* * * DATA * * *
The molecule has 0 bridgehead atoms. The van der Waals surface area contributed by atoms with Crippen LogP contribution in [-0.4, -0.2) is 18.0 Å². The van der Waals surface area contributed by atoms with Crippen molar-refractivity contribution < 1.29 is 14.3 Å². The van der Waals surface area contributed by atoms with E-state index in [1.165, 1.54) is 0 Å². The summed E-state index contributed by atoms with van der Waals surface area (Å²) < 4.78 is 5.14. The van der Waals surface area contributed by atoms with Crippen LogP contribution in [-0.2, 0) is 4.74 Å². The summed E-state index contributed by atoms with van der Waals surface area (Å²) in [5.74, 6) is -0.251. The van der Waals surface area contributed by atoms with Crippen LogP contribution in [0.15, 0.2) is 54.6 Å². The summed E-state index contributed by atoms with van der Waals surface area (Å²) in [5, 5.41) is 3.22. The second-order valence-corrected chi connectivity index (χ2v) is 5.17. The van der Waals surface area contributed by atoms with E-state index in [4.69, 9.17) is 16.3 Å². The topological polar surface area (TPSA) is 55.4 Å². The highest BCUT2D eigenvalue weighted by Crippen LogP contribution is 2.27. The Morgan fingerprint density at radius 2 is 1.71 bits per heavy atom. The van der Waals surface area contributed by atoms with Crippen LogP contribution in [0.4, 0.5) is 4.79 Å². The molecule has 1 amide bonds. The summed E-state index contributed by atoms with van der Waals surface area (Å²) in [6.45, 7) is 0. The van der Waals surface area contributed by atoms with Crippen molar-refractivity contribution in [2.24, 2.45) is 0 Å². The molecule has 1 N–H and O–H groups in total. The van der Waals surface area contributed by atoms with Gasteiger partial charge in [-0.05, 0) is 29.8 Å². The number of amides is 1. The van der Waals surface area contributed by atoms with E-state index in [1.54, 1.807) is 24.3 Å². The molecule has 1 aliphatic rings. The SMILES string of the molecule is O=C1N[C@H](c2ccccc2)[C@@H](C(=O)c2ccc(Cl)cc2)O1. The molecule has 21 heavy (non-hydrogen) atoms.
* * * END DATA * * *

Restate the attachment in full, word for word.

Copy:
The molecule has 0 bridgehead atoms. The van der Waals surface area contributed by atoms with Crippen LogP contribution in [-0.4, -0.2) is 18.0 Å². The van der Waals surface area contributed by atoms with Crippen molar-refractivity contribution < 1.29 is 14.3 Å². The van der Waals surface area contributed by atoms with E-state index in [1.165, 1.54) is 0 Å². The summed E-state index contributed by atoms with van der Waals surface area (Å²) < 4.78 is 5.14. The van der Waals surface area contributed by atoms with Crippen LogP contribution in [-0.2, 0) is 4.74 Å². The summed E-state index contributed by atoms with van der Waals surface area (Å²) in [5.74, 6) is -0.251. The van der Waals surface area contributed by atoms with Crippen LogP contribution in [0.15, 0.2) is 54.6 Å². The summed E-state index contributed by atoms with van der Waals surface area (Å²) in [5, 5.41) is 3.22. The second-order valence-corrected chi connectivity index (χ2v) is 5.17. The van der Waals surface area contributed by atoms with E-state index in [4.69, 9.17) is 16.3 Å². The topological polar surface area (TPSA) is 55.4 Å². The highest BCUT2D eigenvalue weighted by Crippen LogP contribution is 2.27. The Morgan fingerprint density at radius 2 is 1.71 bits per heavy atom. The van der Waals surface area contributed by atoms with Crippen LogP contribution in [0.4, 0.5) is 4.79 Å². The molecule has 1 amide bonds. The summed E-state index contributed by atoms with van der Waals surface area (Å²) in [6.45, 7) is 0. The van der Waals surface area contributed by atoms with Crippen molar-refractivity contribution in [2.24, 2.45) is 0 Å². The molecule has 1 N–H and O–H groups in total. The van der Waals surface area contributed by atoms with Gasteiger partial charge in [-0.05, 0) is 29.8 Å². The number of amides is 1. The van der Waals surface area contributed by atoms with E-state index in [1.54, 1.807) is 24.3 Å². The molecule has 1 aliphatic rings. The SMILES string of the molecule is O=C1N[C@H](c2ccccc2)[C@@H](C(=O)c2ccc(Cl)cc2)O1. The molecule has 21 heavy (non-hydrogen) atoms.